A dog-friendly x-mas

Christmas is truly a festive holiday with impressions for all the senses - the smell of saffron and cinnamon, the sight of the candlelights, the sound of Christmas music and the taste of fudge and chocolate. But some of the Christmas mood must-haves come with risks for your doggo. To make sure that the Christmas celebrations is not exchanged for the animal hospital, here are some tips from our veterinary nurse Karin for a really cozy and dog-friendly Christmas.

Christmas food and Christmas candy

Chocolate and christmas candy with cocoa

It is now widely known that chocolate is toxic to dogs - despite this, the number of chocolate poisonings usually increase during the Christmas holidays. Keep in mind that the toxic substance for the dog is found in cocoa, so it is not just the chocolate box that should be kept out of the dog's reach, but all Christmas candy that contains cocoa. The higher the cocoa content, the greater the risk of poisoning, but always call and consult your veterinarian as soon as possible if your dog has ingested chocolate. Keep the chocolate packaging close at hand where it says how high the cocoa content is, so that the veterinarian can calculate if the dog has ingested harmful levels.

Raisins, nuts and saffron buns

Raisins are found in many of Christmas' buns and bread and can cause kidney failure in dogs. Do not offer the dog anything with raisins in it and make sure to keep the package at a dog-safe distance when you are baking. For more reasons, it is advised not to leave your dog unattended in the kitchen: Should your dog eat a fermenting dough, there is a risk of alcohol poisoning and if you bake with nuts, you should keep a watchful eye as the dog's stomach can not digest the nuts and there is a risk that they cause a blockage in the intestine. How much it takes to reach toxic levels of different foods varies with the type of food eaten, and also depends on the size of the dog, so always contact your veterinarian for advice if your dog has eaten something inappropriate.

Ham, sausages and meatballs in abundance…

During the Christmas weekend, consultations in animal hospitals almost always increase for gastrointestinal problems and pancreatitis. The major cause a is a high intake of fat during the Christmas weekend. In addition to being very high in fat, Christmas food is also too salty to be recommended for the dog. Many dishes contain onions in different amounts, which is toxic and can cause anemia. Limit the amount of Christmas food you let the dog taste, and always discard the fattiest and saltiest pieces.

Christmas decorations and Christmas crafts

Tallow balls

Having lots of feasting little birds outside the window is very cozy, but should a tallow ball fall down and come within reach of the dog, you need to remove it quickly. The net can cause blockages in the intestine, and the fatty contents can cause vomiting, diarrhea or inflammation of the pancreas.

Strings and glitter

Christmas wrapping strings and glitter that get stuck in the gut are more common in cats, but even a dog can ingest them if it is allowed to play with the wrapping, especially puppies who are curious to taste everything. The strings can cause major intestinal damage and cases have also occurred with pieces of string being stuck around the tongue or in the throat of the animal.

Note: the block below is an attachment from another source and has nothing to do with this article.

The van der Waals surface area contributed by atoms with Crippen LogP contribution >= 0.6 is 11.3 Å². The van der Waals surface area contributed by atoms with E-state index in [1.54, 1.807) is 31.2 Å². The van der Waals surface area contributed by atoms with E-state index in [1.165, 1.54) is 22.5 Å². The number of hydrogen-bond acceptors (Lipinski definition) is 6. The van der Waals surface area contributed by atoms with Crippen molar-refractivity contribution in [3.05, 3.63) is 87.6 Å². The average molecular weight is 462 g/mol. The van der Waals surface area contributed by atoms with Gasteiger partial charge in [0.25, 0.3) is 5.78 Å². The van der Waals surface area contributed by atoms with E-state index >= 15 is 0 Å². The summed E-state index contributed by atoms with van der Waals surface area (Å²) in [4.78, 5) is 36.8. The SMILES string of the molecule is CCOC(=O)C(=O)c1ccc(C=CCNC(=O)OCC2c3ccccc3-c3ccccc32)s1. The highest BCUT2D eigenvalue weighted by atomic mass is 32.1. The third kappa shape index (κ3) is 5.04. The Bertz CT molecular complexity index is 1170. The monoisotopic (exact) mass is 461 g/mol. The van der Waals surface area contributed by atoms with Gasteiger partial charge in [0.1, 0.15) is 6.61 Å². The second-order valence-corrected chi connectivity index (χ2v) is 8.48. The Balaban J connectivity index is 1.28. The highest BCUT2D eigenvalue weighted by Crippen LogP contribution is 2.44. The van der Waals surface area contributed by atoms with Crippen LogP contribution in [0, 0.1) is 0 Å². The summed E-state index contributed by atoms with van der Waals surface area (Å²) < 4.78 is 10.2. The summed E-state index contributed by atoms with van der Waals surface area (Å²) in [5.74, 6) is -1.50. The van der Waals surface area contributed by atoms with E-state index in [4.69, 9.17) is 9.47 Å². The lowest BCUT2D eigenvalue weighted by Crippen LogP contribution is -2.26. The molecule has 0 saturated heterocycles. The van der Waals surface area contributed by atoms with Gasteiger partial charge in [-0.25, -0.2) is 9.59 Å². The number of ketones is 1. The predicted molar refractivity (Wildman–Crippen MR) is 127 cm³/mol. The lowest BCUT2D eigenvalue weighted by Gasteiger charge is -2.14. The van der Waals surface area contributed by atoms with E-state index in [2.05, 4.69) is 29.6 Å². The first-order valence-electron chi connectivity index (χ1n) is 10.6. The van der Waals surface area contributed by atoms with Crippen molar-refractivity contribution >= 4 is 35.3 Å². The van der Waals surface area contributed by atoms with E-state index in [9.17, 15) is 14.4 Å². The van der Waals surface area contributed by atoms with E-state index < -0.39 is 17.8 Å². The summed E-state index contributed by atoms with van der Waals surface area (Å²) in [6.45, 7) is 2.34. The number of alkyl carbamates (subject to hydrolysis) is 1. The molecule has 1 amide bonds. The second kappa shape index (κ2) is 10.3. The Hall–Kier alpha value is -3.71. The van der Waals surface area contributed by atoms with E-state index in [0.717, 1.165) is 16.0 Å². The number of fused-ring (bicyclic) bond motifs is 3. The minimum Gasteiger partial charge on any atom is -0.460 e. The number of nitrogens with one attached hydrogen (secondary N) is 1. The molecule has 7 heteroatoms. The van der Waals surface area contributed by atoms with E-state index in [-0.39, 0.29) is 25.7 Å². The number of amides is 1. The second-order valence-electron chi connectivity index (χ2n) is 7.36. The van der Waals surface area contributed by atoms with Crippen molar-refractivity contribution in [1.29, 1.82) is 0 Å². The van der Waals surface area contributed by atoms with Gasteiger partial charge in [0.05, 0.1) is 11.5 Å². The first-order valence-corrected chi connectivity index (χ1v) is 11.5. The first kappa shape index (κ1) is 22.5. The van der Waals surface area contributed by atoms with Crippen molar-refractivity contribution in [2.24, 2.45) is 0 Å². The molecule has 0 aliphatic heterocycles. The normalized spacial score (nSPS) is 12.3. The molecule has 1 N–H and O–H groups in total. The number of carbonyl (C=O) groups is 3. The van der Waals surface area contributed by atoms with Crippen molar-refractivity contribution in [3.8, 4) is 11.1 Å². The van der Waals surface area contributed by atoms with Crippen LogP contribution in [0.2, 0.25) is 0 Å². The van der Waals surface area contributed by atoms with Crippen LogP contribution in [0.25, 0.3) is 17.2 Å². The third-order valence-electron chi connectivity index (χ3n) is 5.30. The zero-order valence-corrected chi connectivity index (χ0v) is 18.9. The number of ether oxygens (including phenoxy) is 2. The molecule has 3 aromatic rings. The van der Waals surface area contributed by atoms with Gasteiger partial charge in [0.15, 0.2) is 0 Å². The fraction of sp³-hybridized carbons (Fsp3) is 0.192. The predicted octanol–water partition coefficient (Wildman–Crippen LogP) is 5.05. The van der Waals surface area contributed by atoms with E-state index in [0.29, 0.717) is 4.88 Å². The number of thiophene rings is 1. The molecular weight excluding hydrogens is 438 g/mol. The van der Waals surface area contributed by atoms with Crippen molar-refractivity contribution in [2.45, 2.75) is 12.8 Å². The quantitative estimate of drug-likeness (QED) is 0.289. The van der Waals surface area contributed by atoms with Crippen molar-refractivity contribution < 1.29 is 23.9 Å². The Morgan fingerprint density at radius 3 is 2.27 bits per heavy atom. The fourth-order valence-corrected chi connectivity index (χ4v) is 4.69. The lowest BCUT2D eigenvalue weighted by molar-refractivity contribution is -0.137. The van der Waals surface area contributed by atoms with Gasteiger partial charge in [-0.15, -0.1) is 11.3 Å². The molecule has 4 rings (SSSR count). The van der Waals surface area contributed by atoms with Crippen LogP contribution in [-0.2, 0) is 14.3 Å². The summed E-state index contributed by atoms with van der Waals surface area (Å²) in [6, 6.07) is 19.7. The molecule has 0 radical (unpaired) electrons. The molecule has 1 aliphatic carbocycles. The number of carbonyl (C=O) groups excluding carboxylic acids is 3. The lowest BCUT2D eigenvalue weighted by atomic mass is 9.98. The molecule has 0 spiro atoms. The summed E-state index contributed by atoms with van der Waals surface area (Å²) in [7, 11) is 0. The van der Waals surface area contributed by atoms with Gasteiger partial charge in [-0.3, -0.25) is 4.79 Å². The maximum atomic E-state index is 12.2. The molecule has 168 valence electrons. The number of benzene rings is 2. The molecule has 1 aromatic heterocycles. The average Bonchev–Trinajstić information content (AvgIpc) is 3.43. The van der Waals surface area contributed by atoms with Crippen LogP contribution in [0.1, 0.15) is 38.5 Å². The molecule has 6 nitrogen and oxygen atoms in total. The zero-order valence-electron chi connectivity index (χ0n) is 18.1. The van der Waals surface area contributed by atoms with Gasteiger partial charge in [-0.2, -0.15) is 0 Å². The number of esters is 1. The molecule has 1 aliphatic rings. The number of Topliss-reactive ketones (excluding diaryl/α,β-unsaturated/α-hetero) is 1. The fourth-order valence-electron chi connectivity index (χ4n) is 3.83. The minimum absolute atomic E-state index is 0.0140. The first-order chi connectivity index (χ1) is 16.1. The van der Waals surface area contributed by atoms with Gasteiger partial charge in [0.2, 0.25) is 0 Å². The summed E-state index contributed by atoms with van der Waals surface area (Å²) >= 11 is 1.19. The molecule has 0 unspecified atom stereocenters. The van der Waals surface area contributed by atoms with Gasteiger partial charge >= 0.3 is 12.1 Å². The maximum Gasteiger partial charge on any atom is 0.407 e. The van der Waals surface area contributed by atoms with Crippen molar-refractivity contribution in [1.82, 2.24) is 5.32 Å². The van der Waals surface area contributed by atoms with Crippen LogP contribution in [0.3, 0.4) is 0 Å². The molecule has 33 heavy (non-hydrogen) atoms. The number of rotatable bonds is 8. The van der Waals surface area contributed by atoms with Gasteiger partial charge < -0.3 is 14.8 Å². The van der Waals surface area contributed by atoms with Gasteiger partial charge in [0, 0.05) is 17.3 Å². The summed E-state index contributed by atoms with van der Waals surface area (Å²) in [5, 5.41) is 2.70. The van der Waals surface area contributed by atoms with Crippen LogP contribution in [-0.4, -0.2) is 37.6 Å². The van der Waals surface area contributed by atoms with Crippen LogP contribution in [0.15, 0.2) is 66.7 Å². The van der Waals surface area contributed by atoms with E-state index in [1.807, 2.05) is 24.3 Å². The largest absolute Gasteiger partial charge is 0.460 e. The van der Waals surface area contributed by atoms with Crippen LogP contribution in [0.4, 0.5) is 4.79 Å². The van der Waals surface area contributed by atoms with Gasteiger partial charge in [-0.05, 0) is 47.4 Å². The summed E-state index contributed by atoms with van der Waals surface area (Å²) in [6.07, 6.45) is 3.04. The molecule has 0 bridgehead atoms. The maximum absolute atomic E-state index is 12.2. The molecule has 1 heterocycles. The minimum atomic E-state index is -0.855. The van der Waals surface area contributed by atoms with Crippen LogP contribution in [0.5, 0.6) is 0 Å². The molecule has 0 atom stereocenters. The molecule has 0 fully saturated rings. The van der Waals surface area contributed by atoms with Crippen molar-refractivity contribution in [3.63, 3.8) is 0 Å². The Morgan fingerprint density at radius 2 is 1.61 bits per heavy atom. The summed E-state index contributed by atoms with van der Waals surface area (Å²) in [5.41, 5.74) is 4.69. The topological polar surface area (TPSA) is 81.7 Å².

Christmas tree and Christmas lights


A swaying tail or a pair of curious whiskers can cause both burns to the dog or set a curtain on fire. Place the candles so that the animals can not reach them and never leave them unattended!

Christmas balls and Christmas tree decorations

If you have a dog or puppy who likes to play and pull at everything, decorate the Christmas tree out of reach of the four-legged. Broken Christmas balls can cause cuts in the paws and the strings are at risk of getting stuck if swallowed. Also remember not to pour any fertilizer into the Christmas tree water as it is toxic.

Christmas plants

Several of Christmas' classic plants such as amaryllis, hyacinth and lilies contain toxic substances. It is especially common for cats to chew on the leaves of these plants, but they can also be toxic to the dog. If you get a plant home and the dog shows a little too much interest in it, be sure to place it where the dog can not reach it.

What can I do?

If your dog has ingested something that is toxic or unsuitable for the stomach, you should always call a veterinarian to consult if you need to go to the emergency room or if you can wait at home. The advice always depends on what food the dog has ingested, the amount and the size of the dog. If your dog develops symptoms such as vomiting, diarrhea or lethargy and you suspect that he or she may have eaten something inappropriate, you should also always consult a veterinarian.

Something that can be good to have at home to relieve some milder stomach problems, is for example pre- and probiotica with good intestinal bacteria to help support the intestinal flora. These are available both as powder and pasta in a tube. A first-aid kit for patching and washing lighter wounds and scratches is also good to have at home, if your local veterinary clinic is closed over the Christmas weekend.

Of course, not everything with Christmas is dangers - there will also be more free time for crafts and coziness - so enjoy celebrating a really lovely and safe Christmas with your four-legged friend!

Merry Christmas from your team at petgood

Dog safe Christmas tips

It's tasty. It's nutritious. It's natural. It's sustainable. It's science-based. It's the pet food revolution.

Pernilla Westergren, Founder & CEO